Victoria Ryan v. Editions Limited West, Inc. et al, No. 5:2006cv04812 - Document 317 (N.D. Cal. 2016)

Court Description: ORDER denying 308 Motion to Enforce Settlement Agreement and to Quash Plaintiff's Request for Additional Attorney's Fees. The hearing scheduled for 9/29/2016 is VACATED. Signed by Judge Edward J. Davila on 9/23/2016. (ejdlc1S, COURT STAFF) (Filed on 9/23/2016)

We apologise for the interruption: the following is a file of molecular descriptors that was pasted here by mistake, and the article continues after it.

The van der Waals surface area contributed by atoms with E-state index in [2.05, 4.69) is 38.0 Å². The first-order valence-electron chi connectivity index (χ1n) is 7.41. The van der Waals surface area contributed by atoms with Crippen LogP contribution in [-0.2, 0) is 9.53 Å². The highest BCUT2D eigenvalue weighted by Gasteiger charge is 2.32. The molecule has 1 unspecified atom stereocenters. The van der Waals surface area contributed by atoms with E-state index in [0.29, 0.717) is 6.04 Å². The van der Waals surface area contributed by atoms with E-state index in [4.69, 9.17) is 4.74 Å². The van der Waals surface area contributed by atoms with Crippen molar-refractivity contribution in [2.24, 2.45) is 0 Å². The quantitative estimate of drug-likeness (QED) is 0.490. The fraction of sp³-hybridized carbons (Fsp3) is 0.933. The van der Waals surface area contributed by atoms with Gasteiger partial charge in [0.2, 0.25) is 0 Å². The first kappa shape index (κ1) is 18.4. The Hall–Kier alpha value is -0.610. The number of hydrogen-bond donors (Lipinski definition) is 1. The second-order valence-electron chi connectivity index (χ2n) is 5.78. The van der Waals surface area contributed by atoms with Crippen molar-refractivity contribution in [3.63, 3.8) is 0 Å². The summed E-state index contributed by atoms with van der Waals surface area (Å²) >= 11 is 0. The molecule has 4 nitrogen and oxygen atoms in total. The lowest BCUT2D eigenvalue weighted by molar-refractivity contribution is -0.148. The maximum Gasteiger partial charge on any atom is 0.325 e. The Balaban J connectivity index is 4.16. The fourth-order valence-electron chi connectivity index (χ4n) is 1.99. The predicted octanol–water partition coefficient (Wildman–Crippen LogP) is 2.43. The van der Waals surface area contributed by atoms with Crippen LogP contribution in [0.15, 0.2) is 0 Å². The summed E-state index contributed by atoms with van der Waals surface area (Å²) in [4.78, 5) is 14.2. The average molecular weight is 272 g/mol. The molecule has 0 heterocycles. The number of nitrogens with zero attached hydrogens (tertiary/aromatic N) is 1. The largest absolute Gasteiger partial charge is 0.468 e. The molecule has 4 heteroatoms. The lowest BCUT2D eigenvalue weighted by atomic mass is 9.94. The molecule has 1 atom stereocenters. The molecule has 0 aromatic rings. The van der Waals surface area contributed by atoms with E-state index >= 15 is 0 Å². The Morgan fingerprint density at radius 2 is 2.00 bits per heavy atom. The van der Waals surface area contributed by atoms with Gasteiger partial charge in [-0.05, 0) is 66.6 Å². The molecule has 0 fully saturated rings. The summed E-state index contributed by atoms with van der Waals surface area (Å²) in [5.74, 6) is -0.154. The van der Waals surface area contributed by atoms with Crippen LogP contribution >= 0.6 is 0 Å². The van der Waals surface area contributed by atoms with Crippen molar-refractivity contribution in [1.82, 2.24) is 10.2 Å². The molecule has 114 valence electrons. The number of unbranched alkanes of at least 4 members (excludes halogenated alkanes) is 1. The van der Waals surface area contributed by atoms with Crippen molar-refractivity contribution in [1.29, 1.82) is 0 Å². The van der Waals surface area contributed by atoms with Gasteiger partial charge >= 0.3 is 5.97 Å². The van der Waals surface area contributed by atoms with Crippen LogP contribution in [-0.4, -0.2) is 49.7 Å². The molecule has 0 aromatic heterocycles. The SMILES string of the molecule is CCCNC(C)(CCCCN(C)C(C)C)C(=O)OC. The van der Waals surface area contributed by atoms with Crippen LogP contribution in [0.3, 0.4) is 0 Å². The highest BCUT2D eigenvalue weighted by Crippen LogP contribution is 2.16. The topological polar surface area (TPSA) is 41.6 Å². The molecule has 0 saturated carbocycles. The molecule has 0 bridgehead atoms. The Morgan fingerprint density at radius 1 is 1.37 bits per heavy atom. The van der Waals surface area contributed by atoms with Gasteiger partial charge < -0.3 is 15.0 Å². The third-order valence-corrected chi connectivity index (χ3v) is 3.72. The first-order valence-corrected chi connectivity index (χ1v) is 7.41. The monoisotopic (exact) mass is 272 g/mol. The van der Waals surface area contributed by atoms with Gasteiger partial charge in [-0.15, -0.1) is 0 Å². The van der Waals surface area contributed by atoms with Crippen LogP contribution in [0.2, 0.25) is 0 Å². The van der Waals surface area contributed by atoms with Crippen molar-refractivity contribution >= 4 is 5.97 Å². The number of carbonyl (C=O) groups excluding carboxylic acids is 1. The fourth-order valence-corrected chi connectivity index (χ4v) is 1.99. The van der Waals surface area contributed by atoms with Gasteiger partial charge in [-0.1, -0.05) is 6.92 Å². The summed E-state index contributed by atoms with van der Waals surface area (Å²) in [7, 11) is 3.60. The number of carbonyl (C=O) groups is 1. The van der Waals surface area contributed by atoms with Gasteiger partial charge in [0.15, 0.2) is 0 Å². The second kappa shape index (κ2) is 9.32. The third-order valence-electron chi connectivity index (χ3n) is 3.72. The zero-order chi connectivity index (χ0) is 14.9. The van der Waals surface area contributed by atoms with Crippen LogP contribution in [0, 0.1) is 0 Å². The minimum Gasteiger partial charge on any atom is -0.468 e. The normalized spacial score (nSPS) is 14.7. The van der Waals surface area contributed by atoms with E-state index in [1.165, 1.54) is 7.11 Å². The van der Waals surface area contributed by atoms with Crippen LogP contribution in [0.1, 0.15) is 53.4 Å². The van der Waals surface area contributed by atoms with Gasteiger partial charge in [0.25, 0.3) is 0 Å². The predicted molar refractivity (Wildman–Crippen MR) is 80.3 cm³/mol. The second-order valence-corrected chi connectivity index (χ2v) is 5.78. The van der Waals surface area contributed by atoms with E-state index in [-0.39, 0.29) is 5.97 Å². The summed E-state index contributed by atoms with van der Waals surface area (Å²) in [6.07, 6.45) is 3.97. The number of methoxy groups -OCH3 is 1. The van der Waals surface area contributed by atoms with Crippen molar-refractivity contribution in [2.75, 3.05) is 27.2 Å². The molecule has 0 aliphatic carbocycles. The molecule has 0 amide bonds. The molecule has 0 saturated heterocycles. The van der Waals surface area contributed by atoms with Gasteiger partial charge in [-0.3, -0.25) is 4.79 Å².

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Victoria Ryan v. Editions Limited West, Inc. et al Doc. 317 1 2 3 4 UNITED STATES DISTRICT COURT 5 NORTHERN DISTRICT OF CALIFORNIA 6 SAN JOSE DIVISION 7 VICTORIA RYAN, 8 Case No. 5:06-cv-04812-PSG Plaintiff, 9 v. 10 EDITIONS LIMITED WEST, INC., et al., 11 United States District Court Northern District of California Defendants. ORDER DENYING DEFENDANT’S MOTION TO ENFORCE SETTLEMENT AGREEMENT AND TO QUASH PLAINTIFF’S REQUEST FOR ADDITIONAL ATTORNEY’S FEES Re: Dkt. No. 308 12 13 Though this action for copyright infringement has reached the ten year mark and has been 14 through more than one set of appellate proceedings, the parties involved in it still cannot seem to 15 end the litigation. As this court sees it, all that remains to be done is the payment of fees. Yet 16 presently before the court is a motion filed by Defendant Editions Limited West, Inc. (“ELW”) 17 seeking an order enforcing an alleged settlement agreement and quashing Plaintiff Victoria Ryan’s 18 (“Plaintiff”) requests for additional attorney’s fees. Dkt. No. 308. This matter is suitable for decision without oral argument pursuant to Civil Local Rule 7- 19 20 1(b). Having carefully reviewed the docket and the papers filed by both parties,1 the court finds 21 no basis for the relief requested by ELW. Accordingly, this motion - hopefully the last one filed 22 in this case - will be denied for the reasons explained below. 23 I. BACKGROUND Although the undersigned did not preside over this action and was not previously familiar 24 25 26 27 28 1 The court has not considered the reply filed by ELW on September 22, 2016 (Dkt. No. 316), however, because that document is seriously untimely. See Civ. L.R. 7-3(c) (“The reply to an opposition must be filed and served not more than 7 days after the opposition was due.”). 1 Case No.: 5:06-cv-04812-PSG ORDER DENYING DEFENDANT’S MOTION TO ENFORCE SETTLEMENT AGREEMENT AND TO QUASH PLAINTIFF’S REQUEST FOR ADDITIONAL ATTORNEY’S FEES Dockets.Justia.com 1 with it, the docket reveals its long history in this court. Plaintiff is the author of several artworks 2 in “pastel on paper.” In a Complaint filed in 2006, Plaintiff alleged that seven defendants, all of 3 whom are art producers and distributors, engaged in the unauthorized reproduction of her artworks 4 for wallpaper murals and canvas transfers. She asserted a claim for copyright infringement against 5 all of the defendants, and claims for unfair competition, breach of contract, and slander of title 6 against one defendant, ELW. For its part, ELW counterclaimed against Plaintiff for slander. 7 Plaintiff moved to dismiss the counterclaim under California Civil Code § 425.16 as a 8 Strategic Lawsuit Against Public Participation (“SLAPP”). Magistrate Judge Patricia V. Trumbull 9 denied that motion to permit further discovery, issued a series of summary judgment orders in 10 United States District Court Northern District of California 11 favor of ELW, and entered judgment in 2009. Plaintiff appealed from the judgment. In 2011, the Ninth Circuit Court of Appeals affirmed the judgment against Plaintiff on the 12 breach of contract, unfair competition, and slander of title claims, and affirmed the denial of 13 Plaintiff’s anti-SLAPP motion. The Ninth Circuit reversed the judgment as to the claim for 14 copyright infringement and reversed an order denying Plaintiff’s request for a permanent 15 injunction. 16 Back before the district court, Plaintiff renewed the SLAPP motion on ELW’s slander 17 counterclaim, noting that ELW had essentially conceded it should be dismissed. Magistrate Judge 18 Paul S. Grewal granted the motion in part, struck the counterclaim, and awarded Plaintiff 19 $10,794.05 in attorney’s fees and costs. 20 In 2012, Plaintiff’s copyright infringement claim and request for contractual attorney’s fees 21 and costs was tried to the court over two days. On July 2, 2012, the district court filed its findings 22 of fact and conclusions of law in which it found ELW liable for contributory infringement, found 23 that Plaintiff should receive an award of attorney’s fees and costs subject to proof for prosecuting 24 that claim, and determined that Plaintiff was entitled to a permanent injunction. A judgment for 25 Plaintiff was thereafter filed on September 10, 2012. On December 18, 2012, the district court 26 filed an order awarding Plaintiff $59,353.75 in attorney’s fees and costs. Both parties then 27 28 2 Case No.: 5:06-cv-04812-PSG ORDER DENYING DEFENDANT’S MOTION TO ENFORCE SETTLEMENT AGREEMENT AND TO QUASH PLAINTIFF’S REQUEST FOR ADDITIONAL ATTORNEY’S FEES 1 appealed from the judgment and attorney’s fees order. 2 In 2015, the Ninth Circuit affirmed the judgment insofar as the district court had 3 determined that Plaintiff was entitled to contractual attorney’s fees. However, the Ninth Circuit 4 reversed the amount of fees and costs awarded because the district court did not provide an 5 adequate explanation for its calculations. Revisiting the fees and costs calculation post-mandate, Judge Grewal awarded Plaintiff 6 7 $349,083.00 in an order filed on January 19, 2016. Plaintiff then moved to enforce the fee award 8 against the bond that ELW had posted in conjunction with the prior appeal. The district court 9 granted that motion as unopposed on February 24, 2016, and ordered ELW to appear for a 10 judgment debtor examination on March 15, 2016. On March 14, 2016, the parties stipulated to continue the examination. Plaintiff withdrew United States District Court Northern District of California 11 12 her request to conduct the examination on April 20, 2016. Though neither party appealed from the district court’s recalculated fee and cost award, the 13 14 appellate proceedings did not end there because still pending before the Ninth Circuit was 15 Plaintiff’s motion for attorney’s fees on appeal. The Ninth Circuit granted that motion and 16 referred the matter to the Appellate Commissioner for a determination of the appropriate amount 17 of fees. On April 28, 2016, the Appellate Commissioner filed an order amending the prior 18 mandate and awarding Plaintiff $66,850.00 in attorney’s fees. The instant motion followed on 19 May 23, 2016, and was referred to the undersigned as a general duty matter upon the departure of 20 Judge Grewal. 21 22 II. LEGAL STANDARD “It is well settled that a district court has the equitable power to enforce summarily an 23 agreement to settle a case pending before it.” Callie v. Near, 829 F.2d 888, 890 (9th Cir. 1987). 24 However, an agreement must meet two requirements before it can be enforced. First, the 25 agreement must be complete. Id. Second, both parties must have agreed to the terms of the 26 settlement. Hatami v. Kia Motors Am., Inc., No. 08-226, 2011 U.S. Dist. LEXIS 43428, at *3, 27 28 3 Case No.: 5:06-cv-04812-PSG ORDER DENYING DEFENDANT’S MOTION TO ENFORCE SETTLEMENT AGREEMENT AND TO QUASH PLAINTIFF’S REQUEST FOR ADDITIONAL ATTORNEY’S FEES 1 2011 WL 1456192 (C.D. Cal. Apr. 14, 2011). The district court’s decision to enforce a settlement agreement is a discretionary one. See 2 3 Wilcox v. Arpaio, 753 F.3d 872, 875 (9th Cir. 2014). 4 III. DISCUSSION 5 ELW seeks enforcement of a purported settlement agreement arising from an email 6 exchange between the parties’ respective counsel. Thus, the central issue raised by this motion is 7 whether or not an agreement to settle was created through these emails. This issue is governed by 8 California contract law. See Jeff D. v. Andrus, 899 F.2d 753, 759 (9th Cir. 1989) (“The 9 construction and enforcement of settlement agreements are governed by principles of local law which apply to interpretation of contracts generally.”); see also Weddington Prods., Inc. v. Flick, 11 United States District Court Northern District of California 10 60 Cal. App. 4th 793, 810 (1998) (“A settlement agreement is a contract, and the legal principles 12 which apply to contracts generally apply to settlement contracts.”). 13 The elements essential to the formation and existence of a contract are: (1) parties capable 14 of contracting, (2) the consent of those parties, (3) a lawful object, and (4) a sufficient cause or 15 consideration. Cal. Civ. Code § 1550. For the second factor to be satisfied, the consent must be 16 free, mutual, and communicated from each of the contracting parties to the other. Cal. Civ. Code 17 § 1565. “Consent is not mutual, unless the parties all agree upon the same thing in the same 18 sense.” Cal. Civ. Code § 1580. 19 The lens by which mutual consent is examined is objective rather than subjective; “the test 20 being what the outward manifestations of consent would lead a reasonable person to believe.” 21 Weddington Prods., 60 Cal. App. 4th at 811. “If there is no evidence establishing a manifestation 22 of assent to the ‘same thing’ by both parties, then there is no mutual consent to contract and no 23 contract formation.” Id. 24 To show that Plaintiff consented to an agreement to settle, ELW relies primarily on an 25 email dated March 18, 2016, sent from Plaintiff’s attorney Richard De Liberty to ELW’s attorney 26 Chris Kuhner at 4:30 p.m. stating, in relevant part: “We already have an agreement. Once we 27 28 4 Case No.: 5:06-cv-04812-PSG ORDER DENYING DEFENDANT’S MOTION TO ENFORCE SETTLEMENT AGREEMENT AND TO QUASH PLAINTIFF’S REQUEST FOR ADDITIONAL ATTORNEY’S FEES 1 receive payment, we will file an appropriate acknowledgment of satisfaction with the court within 2 14 days.” Decl. of Chris Kuhner, Dkt. No. 309, at Ex. A. De Liberty also stated in that same 3 email: “The time for settlements or releases – and certainly for section 1542 waivers – has long 4 passed. My client will not sign such a document.” Id. The 4:30 p.m. email was only the last of many emails between counsel, however. Prior to 6 that message, De Liberty and Kuhner had engaged in an email conversation that started on March 7 15, 2016, regarding a check to be sent from ELW to De Liberty. At 1:07 p.m. on March 15th, 8 Kuhner informed De Liberty that ELW required his social security number in order to issue the 9 check, and requested that De Liberty send the information to another email account. Id. Then, at 10 11:22 a.m. on March 18th, De Liberty asked about the check: “Do you know if this went out? I’ve 11 United States District Court Northern District of California 5 been out a couple days, and wondered it if was worth going in today to check on it.” Id. Kuhner 12 responded at 11:30 a.m., mentioning a settlement agreement for the first time during the exchange: 13 “Not yet. We are putting finishing touches on a settlement agreement.” Id. De Liberty then wrote 14 at 11:38 a.m.: “Not sure why that’s necessary given the terms we have already agreed. I assume 15 you’re talking a memorialization of those terms. Will I see this today?” Id. Kuhner wrote back at 16 11:39 a.m.: “Yes with a release upon payment. Hope to get it to you today,” to which De Liberty 17 stated one minute later: “Release of what?” Id. Kuhner clarified at 11:45 a.m. that the release was 18 for “[t]he claim for fees. It is being paid in full but client should be given a release.” Id. 19 20 Importantly, De Liberty responded to Kuhner’s clarification at 12:01 p.m. with the following email: 21 Let’s see what you’ve written. 22 23 I stated clearly, and you confirmed, that this was without prejudice to a bill of costs or further amounts ordered by the court of appeals or district court. And no release was discussed. 24 I’m glad to confirm satisfaction of the principal fee award. 25 Incidentally, the bond money did come Tuesday and the levy money did come yesterday. 26 Id. 27 28 5 Case No.: 5:06-cv-04812-PSG ORDER DENYING DEFENDANT’S MOTION TO ENFORCE SETTLEMENT AGREEMENT AND TO QUASH PLAINTIFF’S REQUEST FOR ADDITIONAL ATTORNEY’S FEES 1 Kuhner then wrote at 12:02 p.m.: “Understood, but if the amount including any cost bill is 2 paid, the client needs a release from your client - what is the issue?” Id. De Liberty responded at 3 12:37 p.m.: “As I said, let’s see what you’ve written.” Id. At 2:18 p.m., Kuhner sent another email to De Liberty, apparently with the proposed 4 5 agreement attached and asking for De Liberty’s thoughts. Id. De Liberty’s 4:30 p.m. email was 6 sent in response to that communication. 7 ELW argues based on this exchange that Plaintiff agreed to accept the payment discussed 8 by Kuhner and De Liberty as full satisfaction of the judgment. In other words, ELW believes an 9 agreement to settle all outstanding issues was reached, such that Plaintiff cannot now collect the fees awarded to her by the Ninth Circuit on April 28, 2016. Indeed, as ELW puts it, “[t]he attempt 11 United States District Court Northern District of California 10 by the Plaintiff to assert additional fee issued by the Ninth Circuit, which he knew about at the 12 time he2 agreed to the terms of the March 18th Email, is a breach of the settlement agreement.” 13 And based on that opinion, ELW requests the court “declare the Fee Order satisfied in full, compel 14 the Plaintiff to file a Satisfaction of Judgment within 10 days, and order the return of any funds 15 paid in excess . . . .” The problem with ELW’s argument is, or course, that the evidence it relies on plainly 16 17 shows that a contract to settle all outstanding fees issues was never created. Looking at the 18 attorneys’ emails objectively as the standard for mutual consent requires, it is apparent that De 19 Liberty’s reference to “an agreement” and the filing of an acknowledgement of satisfaction was 20 made in reference to the $349,083.00 in fees and costs awarded by the district court on January 19, 21 2016, and nothing else. The complete email discussion between Kuhner and De Liberty is telling of this fact. Prior 22 23 to that statement, Kuhner and De Liberty had been discussing the check from ELW that was 24 expected to complete payment of the amount of fees still due under the January 19th order, after 25 26 27 28 2 The “he” must be in reference to De Liberty because there is no indication that Plaintiff herself was involved in the attorneys’ email exchange. 6 Case No.: 5:06-cv-04812-PSG ORDER DENYING DEFENDANT’S MOTION TO ENFORCE SETTLEMENT AGREEMENT AND TO QUASH PLAINTIFF’S REQUEST FOR ADDITIONAL ATTORNEY’S FEES 1 accounting for levies and the appellate bond relinquished to Plaintiff. When Kuhner raised ELW’s 2 request for a release or acknowledgement of satisfaction along with the payment, De Liberty 3 explicitly declined - twice - to entertain the request if it meant that any other then-pending 4 potential entitlement to fees would be waived by Plaintiff. First, at 12:01 p.m., De Liberty 5 unequivocally stated that the payment was “without prejudice to a bill of costs or further amounts 6 ordered by the court of appeals or district court,” and that “no release was discussed.” He also 7 clarified that, if anything, Plaintiff would “confirm satisfaction of the principal fee award,” which 8 is an obvious reference to the fees awarded on January 19th. Then, at 4:30 p.m., De Liberty 9 reiterated that “[t]he time for settlements or releases . . . [had] long passed,” and informed Kuhner 10 United States District Court Northern District of California 11 that Plaintiff would not sign any such document. Furthermore, the circumstances surrounding this discussion emphasize that the agreement 12 referenced by De Liberty in the March 18th email applied only the fees due under the January 19th 13 order. By that time, Plaintiff had already calendared a judgment debtor examination of ELW, and 14 the parties stipulated to continue the matter only one day prior to the first email between Kuhner 15 and De Liberty referencing the upcoming payment to satisfy the January 19th fee award. Once the 16 payment was actually received, Plaintiff withdrew the request for the judgment debtor 17 examination. Placing counsels’ email exchange in the context of this action’s corresponding 18 procedural posture, it becomes apparent what De Liberty meant in the March 18th email: that 19 Plaintiff agreed not to pursue the examination if ELW agreed to make the payment. 20 Based on the evidence presented, a reasonable person could not find that Plaintiff 21 consented to the terms advocated by ELW. Thus, the court finds the parties did not assent to the 22 “same thing” through the emails of their attorneys, at least as to subsequent fee awards, and no 23 settlement agreement on that subject was formed as a result. See Weddington Prods., 60 Cal. App. 24 4th at 811. 25 26 27 28 Consequently, there is nothing for the court to enforce and no basis for the relief ELW has requested. See Hatami, 2011 U.S. Dist. LEXIS 43428, at *3. Its motion must therefore be denied. 7 Case No.: 5:06-cv-04812-PSG ORDER DENYING DEFENDANT’S MOTION TO ENFORCE SETTLEMENT AGREEMENT AND TO QUASH PLAINTIFF’S REQUEST FOR ADDITIONAL ATTORNEY’S FEES 1 IV. ORDER Based on the foregoing, the Motion to Enforce Settlement Agreement and to Quash 2 Plaintiff’s Request for Additional Attorney’s Fees (Dkt. No. 308) is DENIED. 3 The hearing scheduled for September 29, 2016, is VACATED. 4 5 IT IS SO ORDERED. 6 Dated: September 23, 2016 7 8 9 ______________________________________ EDWARD J. DAVILA United States District Judge 10 United States District Court Northern District of California 11 12 13 14 15 16 17 18 19 20 21 22 23 24 25 26 27 28 8 Case No.: 5:06-cv-04812-PSG ORDER DENYING DEFENDANT’S MOTION TO ENFORCE SETTLEMENT AGREEMENT AND TO QUASH PLAINTIFF’S REQUEST FOR ADDITIONAL ATTORNEY’S FEES